Indeed, a lot of the culture has changed, but the community remains to be disconnected, Dean says. The area is still almost entirely made up of white Scottish families, though Dean says there has been increase in Polish immigrants settling in the area. There are more young people than old, who are receiving more and better education than that of the older residents. Still, Dean says that many of those who can afford to move away already have, and found better houses and jobs elsewhere.

Disconnected, as characterized by Dean, may be an apt term to describe the community. The world of Easterhouse seems insular – it is isolated six miles east outside of the city centre, and the community is so starkly different from the polished look and vibrant atmosphere of the rest of Glasgow that it seems to function within its own gloomier bubble. It has fared the worst among its other sibling housing projects. Over the course of many decades, a lot of money has already gone into its regeneration, but residents and news outlets have deemed it to little success. In another attempt at renewal, Glasgow City Council has released a report in September of this year stating that it has created a 20-year revamp plan for the area that involves building 6000 new homes and much more. But will these plans, like so many other plans before it, really make a difference for Easterhouse?

The council has stated that the Greater Easterhouse area has attracted over £400 million for use over the next 20 years from both public and private sector investment. Besides the construction of the new homes, which will make use of the 180 hectares of vacant land in the area, the money will go towards investing in transport infrastructure, green space and building new nurseries and schools. Included in this plan as well is the key proposal of the Seven Lochs Wetland Park, which will see the creation of new walking and cycling trails. About 250 existing homes are also being improved by implementing energy efficiency schemes, which is supposed to reduce heating bills for locals and lower emissions.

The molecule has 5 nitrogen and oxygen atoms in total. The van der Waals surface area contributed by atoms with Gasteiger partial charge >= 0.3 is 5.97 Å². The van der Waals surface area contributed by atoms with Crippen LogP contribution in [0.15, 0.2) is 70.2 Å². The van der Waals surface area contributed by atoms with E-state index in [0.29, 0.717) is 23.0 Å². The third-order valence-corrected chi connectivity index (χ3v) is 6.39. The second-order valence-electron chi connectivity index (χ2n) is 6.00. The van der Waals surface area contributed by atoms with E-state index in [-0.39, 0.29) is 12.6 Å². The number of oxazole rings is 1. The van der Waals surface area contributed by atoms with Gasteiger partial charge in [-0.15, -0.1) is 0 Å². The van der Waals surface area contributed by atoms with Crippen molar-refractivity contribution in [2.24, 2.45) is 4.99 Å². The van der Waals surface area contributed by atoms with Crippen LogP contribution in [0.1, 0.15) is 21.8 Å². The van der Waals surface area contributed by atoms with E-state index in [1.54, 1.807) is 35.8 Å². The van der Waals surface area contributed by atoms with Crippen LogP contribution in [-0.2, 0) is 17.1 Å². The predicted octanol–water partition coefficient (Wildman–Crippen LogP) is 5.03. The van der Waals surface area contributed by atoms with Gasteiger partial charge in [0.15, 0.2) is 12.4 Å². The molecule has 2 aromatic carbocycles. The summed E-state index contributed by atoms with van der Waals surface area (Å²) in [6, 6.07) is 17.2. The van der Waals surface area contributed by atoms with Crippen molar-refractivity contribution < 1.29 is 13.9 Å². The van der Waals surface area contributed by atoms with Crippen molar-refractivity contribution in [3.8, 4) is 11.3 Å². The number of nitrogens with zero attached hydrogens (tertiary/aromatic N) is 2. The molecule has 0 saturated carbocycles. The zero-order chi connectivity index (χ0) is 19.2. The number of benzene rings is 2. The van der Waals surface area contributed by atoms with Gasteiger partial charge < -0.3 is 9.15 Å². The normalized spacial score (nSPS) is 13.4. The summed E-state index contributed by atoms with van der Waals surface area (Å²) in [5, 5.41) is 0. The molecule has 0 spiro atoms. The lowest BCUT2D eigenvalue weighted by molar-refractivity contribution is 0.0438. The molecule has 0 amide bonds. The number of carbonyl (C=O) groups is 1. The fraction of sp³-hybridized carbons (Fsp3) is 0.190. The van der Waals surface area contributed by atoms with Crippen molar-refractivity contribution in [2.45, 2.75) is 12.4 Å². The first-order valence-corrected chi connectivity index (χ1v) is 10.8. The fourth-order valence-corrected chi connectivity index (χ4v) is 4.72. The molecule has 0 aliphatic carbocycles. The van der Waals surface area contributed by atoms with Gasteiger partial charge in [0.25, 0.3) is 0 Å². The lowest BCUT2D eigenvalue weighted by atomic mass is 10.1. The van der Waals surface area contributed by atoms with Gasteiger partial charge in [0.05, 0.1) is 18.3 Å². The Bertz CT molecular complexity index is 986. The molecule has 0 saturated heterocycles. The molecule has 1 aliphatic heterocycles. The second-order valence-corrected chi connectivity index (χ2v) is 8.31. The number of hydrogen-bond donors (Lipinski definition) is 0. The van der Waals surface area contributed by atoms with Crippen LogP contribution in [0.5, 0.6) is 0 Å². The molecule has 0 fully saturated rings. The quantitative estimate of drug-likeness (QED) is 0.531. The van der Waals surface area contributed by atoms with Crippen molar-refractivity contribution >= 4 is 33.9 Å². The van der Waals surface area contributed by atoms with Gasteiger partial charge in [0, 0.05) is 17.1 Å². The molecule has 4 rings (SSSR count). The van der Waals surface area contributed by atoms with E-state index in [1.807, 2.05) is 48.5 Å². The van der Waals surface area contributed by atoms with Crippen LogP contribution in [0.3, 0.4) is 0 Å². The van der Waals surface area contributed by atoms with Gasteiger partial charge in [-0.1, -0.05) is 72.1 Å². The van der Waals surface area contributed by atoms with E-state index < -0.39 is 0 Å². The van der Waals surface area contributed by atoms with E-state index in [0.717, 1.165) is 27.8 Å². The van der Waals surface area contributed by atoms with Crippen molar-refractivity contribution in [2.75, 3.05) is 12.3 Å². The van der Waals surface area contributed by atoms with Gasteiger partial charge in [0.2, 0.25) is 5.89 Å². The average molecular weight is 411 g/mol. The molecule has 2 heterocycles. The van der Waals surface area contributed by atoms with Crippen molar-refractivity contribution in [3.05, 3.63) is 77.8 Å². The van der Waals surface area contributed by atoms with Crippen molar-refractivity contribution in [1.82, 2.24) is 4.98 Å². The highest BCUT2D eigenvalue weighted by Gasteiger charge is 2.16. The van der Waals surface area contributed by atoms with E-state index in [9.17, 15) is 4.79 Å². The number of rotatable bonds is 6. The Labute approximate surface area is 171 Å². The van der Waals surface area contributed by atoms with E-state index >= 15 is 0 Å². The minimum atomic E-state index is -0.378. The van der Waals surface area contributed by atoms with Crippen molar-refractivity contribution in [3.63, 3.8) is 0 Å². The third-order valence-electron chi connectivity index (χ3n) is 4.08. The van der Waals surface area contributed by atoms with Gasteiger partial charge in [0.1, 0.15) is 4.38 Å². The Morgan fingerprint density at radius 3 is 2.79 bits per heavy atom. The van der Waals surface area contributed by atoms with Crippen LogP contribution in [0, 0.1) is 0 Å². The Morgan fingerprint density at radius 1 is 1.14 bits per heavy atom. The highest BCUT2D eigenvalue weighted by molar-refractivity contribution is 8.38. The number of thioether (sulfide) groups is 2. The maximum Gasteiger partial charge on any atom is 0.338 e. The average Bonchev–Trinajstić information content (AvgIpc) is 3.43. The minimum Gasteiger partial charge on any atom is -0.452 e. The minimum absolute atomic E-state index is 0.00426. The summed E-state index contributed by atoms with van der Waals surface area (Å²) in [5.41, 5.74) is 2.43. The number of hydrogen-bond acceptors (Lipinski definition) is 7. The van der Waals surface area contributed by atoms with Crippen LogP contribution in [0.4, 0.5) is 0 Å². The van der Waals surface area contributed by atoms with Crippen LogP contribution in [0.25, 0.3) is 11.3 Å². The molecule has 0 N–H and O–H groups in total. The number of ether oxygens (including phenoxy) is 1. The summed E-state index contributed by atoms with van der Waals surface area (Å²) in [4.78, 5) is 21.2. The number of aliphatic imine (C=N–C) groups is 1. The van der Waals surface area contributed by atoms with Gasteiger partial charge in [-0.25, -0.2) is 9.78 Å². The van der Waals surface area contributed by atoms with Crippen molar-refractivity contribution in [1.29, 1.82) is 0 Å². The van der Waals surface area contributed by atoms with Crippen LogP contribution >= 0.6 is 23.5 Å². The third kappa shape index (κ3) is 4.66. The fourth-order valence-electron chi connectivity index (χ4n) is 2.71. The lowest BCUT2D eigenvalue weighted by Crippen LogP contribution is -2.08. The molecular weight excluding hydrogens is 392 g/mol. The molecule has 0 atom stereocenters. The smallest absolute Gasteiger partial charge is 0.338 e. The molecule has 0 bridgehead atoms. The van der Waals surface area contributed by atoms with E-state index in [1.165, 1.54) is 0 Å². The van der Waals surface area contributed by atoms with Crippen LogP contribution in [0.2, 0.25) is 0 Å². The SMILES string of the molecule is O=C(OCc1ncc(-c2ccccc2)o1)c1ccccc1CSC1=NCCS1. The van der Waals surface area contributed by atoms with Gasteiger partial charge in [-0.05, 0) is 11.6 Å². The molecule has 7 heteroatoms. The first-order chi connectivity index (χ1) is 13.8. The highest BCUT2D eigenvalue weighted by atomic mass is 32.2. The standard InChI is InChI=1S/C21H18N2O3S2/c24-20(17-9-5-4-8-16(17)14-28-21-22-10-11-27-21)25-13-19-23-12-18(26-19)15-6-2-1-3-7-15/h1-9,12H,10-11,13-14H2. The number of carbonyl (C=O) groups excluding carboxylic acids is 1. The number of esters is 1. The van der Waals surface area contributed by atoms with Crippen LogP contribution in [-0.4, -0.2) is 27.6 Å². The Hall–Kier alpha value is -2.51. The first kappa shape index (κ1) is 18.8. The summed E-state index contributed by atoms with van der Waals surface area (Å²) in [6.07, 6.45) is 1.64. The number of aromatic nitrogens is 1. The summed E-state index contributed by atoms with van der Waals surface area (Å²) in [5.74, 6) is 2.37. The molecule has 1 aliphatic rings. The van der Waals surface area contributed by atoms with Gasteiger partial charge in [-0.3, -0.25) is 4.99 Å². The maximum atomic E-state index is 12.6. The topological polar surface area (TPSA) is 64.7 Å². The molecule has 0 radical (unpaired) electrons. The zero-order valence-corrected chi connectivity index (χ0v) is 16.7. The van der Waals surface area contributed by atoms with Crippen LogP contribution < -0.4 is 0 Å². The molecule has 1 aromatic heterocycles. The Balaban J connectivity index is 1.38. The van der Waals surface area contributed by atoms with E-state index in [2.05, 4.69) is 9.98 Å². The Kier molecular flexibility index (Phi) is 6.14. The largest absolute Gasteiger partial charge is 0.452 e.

An illustration of the proposed developments as part of the 20-year regeneration report for Easterhouse as released by city council. Picture provided by Glasgow City Council.

The council alone has invested over £82 million in supporting housing development in the Greater Easterhouse area since 2003, while local housing entities have invested over £250 million in the area over the past 20 years. For Glasgow’s own city budget for the fiscal year of 2017-18, the gross expenditure approved for their Investment Programme is currently at £512.9 million.

For this historically depressed community, who has bore witness to years of floundering growth, the latest developments out of city council do not ignite enthusiasm. Residents and workers in Easterhouse have met the news with little fanfare or optimism.

Maggie Macbean is a community organizer for the central housing area of Easterhouse with an organization called Thriving Places. Before she has to run off to another meeting with community partners, she sits down to discuss the morale of the residents. In her very neat and professional outfit, it’s hard to imagine her running around completing her various responsibilities to the community. Her work involves engaging residents in all levels of decision-making and making sure services are provided to them. She participates in monthly residents group meetings, local partnership meetings, and delivering Family Meal and Homework Clubs in local schools, and much more.